If somebody had figured out the calendar right in the beginning, we would now be about a month into what should be known as “The Embers,” the four-month stretch that ends the year. September, October, November and December have the best family holidays and some of the nicest weather—not to mention the World Series, college and pro football and the annual rebirth of hockey and basketball. Like the dying embers of an autumn campfire, this is the finest part of the year. Maybe renaming this month “Octember” would seal the deal.
This October, in San Francisco, brings a rare opportunity to reflect on the MAGNET years: roughly, the last two decades’ worth of indie rockers who found a pulpit in the never-less-than-honest magazine founded by Eric T. Miller, still in college, and a few cronies back in 1993. Acts championed by MAGNET set to play the Bay Area this month include the Flaming Lips, the Clean, Guided By Voices, Hoodoo Gurus, Teenage Fanclub and the Apples In Stereo. MAGNET’s grizzled West Coast veteran Jud Cost will be there for all six shows, pencil tucked into the brim of his rumpled fedora with all-access laminates dangling from his neck, ready to fire off reports from the trenches.
Night One: The Flaming Lips
“Mother of God!” blurted out a young girl when she first glimpsed the Flaming Lips‘ flickering ace in the hole at the rear of the Fox Theater’s roomy stage. Clad in fluorescent orange jump suits, some topped with platinum blonde wigs, the Lips’ crew of two dozen scurried about moving amps, but the major piece of equipment was already in place: an eye-opening 30-by-60-foot Jumbotron-like screen resembling the face of a giant parking meter, trimmed with art-deco curves. Just the sight of this electrical marvel must have made any employees of Pacific Gas & Electric in the house rub their hands with glee. And then they turned it on. The electric colors blasting from the enormous screen were overwhelming, bright enough to singe the retinas of the unwary.
From out of nowhere, Lips ringmaster Wayne Coyne stepped to the front of the stage with a disclaimer. He warned anyone with a severe reaction to strobe lights (meaning those with epilepsy) “to cover your eyes if you feel a little weird. We plan to crank up the strobes to maximum capacity tonight. And that’s what you want, isn’t it?” Coyne added that members of their crew with light-sensitivity problems had worked through it, night after night. “We want you to stay until the end of the show, too,” he urged.
Things were so much simpler the first time I saw the Flaming Lips play in San Francisco. They drove all the way from Oklahoma City for one night at tiny Haight-Ashbury hot spot the I-Beam in August 1985. They cranked out tunes from their self-titled debut 12-inch EP, including psych-garage killers “Bag Full Of Thoughts” and “My Own Planet,” then turned the van around and drove back to Oklahoma. It was probably the wildest sound from that part of the country heard in these parts since Austin’s 13th Floor Elevators turned the Fillmore and Avalon ballrooms upside down in 1966.
After his warning speech, Coyne disappeared for five minutes. Then the glowing behemoth in the back was switched on, and all hell broke loose. A giant, naked, gyrating go-go dancer assumed the giving-birth position while the camera zoomed in on her vagina, now turned into a cornucopia of throbbing dayglo colors, expanding and expanding, until suddenly Coyne burst through a door in the middle of it and walked onstage, followed by his bandmates—keyboardist/bassist Michael Ivins, guitarist Steven Drozd and drummer Kliph Scurlock—reborn and ready for anything.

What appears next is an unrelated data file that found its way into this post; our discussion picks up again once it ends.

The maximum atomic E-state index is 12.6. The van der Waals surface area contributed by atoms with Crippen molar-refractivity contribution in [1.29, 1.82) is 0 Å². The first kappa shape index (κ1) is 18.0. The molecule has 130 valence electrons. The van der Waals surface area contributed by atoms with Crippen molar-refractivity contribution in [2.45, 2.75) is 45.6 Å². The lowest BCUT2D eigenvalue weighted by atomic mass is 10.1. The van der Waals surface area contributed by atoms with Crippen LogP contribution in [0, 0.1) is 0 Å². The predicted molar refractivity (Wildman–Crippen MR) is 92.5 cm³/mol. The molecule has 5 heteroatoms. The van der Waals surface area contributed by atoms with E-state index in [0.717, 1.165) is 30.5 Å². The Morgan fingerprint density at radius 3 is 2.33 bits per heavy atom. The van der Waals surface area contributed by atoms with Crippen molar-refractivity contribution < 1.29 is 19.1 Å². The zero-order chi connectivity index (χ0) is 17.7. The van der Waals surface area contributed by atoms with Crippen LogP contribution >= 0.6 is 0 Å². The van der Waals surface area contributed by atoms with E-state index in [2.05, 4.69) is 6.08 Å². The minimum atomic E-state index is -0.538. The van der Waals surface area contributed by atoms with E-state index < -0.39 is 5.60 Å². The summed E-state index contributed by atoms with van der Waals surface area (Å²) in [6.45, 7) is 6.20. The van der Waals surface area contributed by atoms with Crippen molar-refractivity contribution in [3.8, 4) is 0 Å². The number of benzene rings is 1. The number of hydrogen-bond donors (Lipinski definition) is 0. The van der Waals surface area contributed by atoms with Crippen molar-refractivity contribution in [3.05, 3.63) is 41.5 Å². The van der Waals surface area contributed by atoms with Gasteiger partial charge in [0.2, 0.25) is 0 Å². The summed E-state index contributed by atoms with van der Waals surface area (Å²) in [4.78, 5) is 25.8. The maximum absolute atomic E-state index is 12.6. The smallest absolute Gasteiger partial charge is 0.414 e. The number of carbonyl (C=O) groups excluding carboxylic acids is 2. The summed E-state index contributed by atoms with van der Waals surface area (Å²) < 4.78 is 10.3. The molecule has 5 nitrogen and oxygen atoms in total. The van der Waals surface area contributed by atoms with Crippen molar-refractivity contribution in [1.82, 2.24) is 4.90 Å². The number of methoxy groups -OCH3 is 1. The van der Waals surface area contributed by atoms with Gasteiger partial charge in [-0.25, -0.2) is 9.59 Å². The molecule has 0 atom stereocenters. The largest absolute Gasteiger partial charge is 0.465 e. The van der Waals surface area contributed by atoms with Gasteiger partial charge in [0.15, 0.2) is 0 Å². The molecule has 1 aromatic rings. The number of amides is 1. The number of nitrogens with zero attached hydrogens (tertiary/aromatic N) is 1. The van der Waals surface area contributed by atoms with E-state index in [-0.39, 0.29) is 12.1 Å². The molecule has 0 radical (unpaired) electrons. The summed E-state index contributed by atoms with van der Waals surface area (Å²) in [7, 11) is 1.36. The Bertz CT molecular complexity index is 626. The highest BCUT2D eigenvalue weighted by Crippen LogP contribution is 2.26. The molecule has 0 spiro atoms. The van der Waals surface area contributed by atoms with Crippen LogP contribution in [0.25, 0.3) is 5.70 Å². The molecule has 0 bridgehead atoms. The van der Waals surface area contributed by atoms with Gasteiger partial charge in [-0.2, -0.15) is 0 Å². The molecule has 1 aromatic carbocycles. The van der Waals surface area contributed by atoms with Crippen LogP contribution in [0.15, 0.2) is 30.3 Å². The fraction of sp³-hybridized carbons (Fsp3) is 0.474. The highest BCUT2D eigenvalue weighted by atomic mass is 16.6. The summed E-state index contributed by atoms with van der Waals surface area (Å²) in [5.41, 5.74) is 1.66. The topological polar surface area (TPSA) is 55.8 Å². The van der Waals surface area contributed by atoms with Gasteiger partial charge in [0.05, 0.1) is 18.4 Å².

In the middle of some grinding psych masterpiece, a man dressed in a bear costume began sparring with Coyne, who sang the rest of the song perched on the shoulders of the man-bear. Then came a cascade of multi-hued, four-foot-tall balloons tumbling all around the cavernous hall, recently retrofitted top to bottom in a neo-Egyptian/Assyrian motif. “Next time we’re here, we’re going to play on the ceiling,” said Coyne, directing the audience’s attention to the beautifully filigreed concrete level above, now dispensing thousands and thousands of one-inch squares of crepe paper, slowly fluttering towards the floor, a trip that took at least 15 minutes to complete.
Of course, the Lips also played sing-along versions of lusher, more melodic pieces like “Yoshimi Battles The Pink Robots,” from their 2002 Dave Fridmann-produced album of the same name, as well as “She Don’t Use Jelly,” a hit from 1993’s Transmissions From The Satellite Heart, while laser-powered disco balls lit the room.
This grand spectacle reached a fever pitch when Coyne climbed inside a clear 10-foot-diameter balloon and bounced himself onto the outstretched arms of the adoring mob, giving the illusion of being lighter than air. How he gets into a balloon and how he breathes once inside is anybody’s guess. Once he’s made a full circuit of the hall and bounced himself back onstage, the plastic sac is wadded up like so much bubble wrap and tossed aside.
A menacing instrumental interlude, vaguely reminiscent of Pink Floyd’s “Careful With That Axe Eugene,” with the stage bathed in complete darkness, was welcome relief from all the indoor fireworks. But, of course, everyone knew the giant screen would explode one final time, cranking up the strobe effects that haloed an enormous close-up of the upper half of Coyne’s face to laser eye-surgery levels.
How the Flaming Lips will top this high-wire act, who can say? Like the Grateful Dead’s appearance at the Egyptian pyramids, maybe they’ll have to limit future performance sites to all the surviving Wonders of the World. And that includes the giant gorilla last seen clinging to the top of the Empire State Building. In the Flaming Lips’ case, it’s beauty that keeps the beast alive.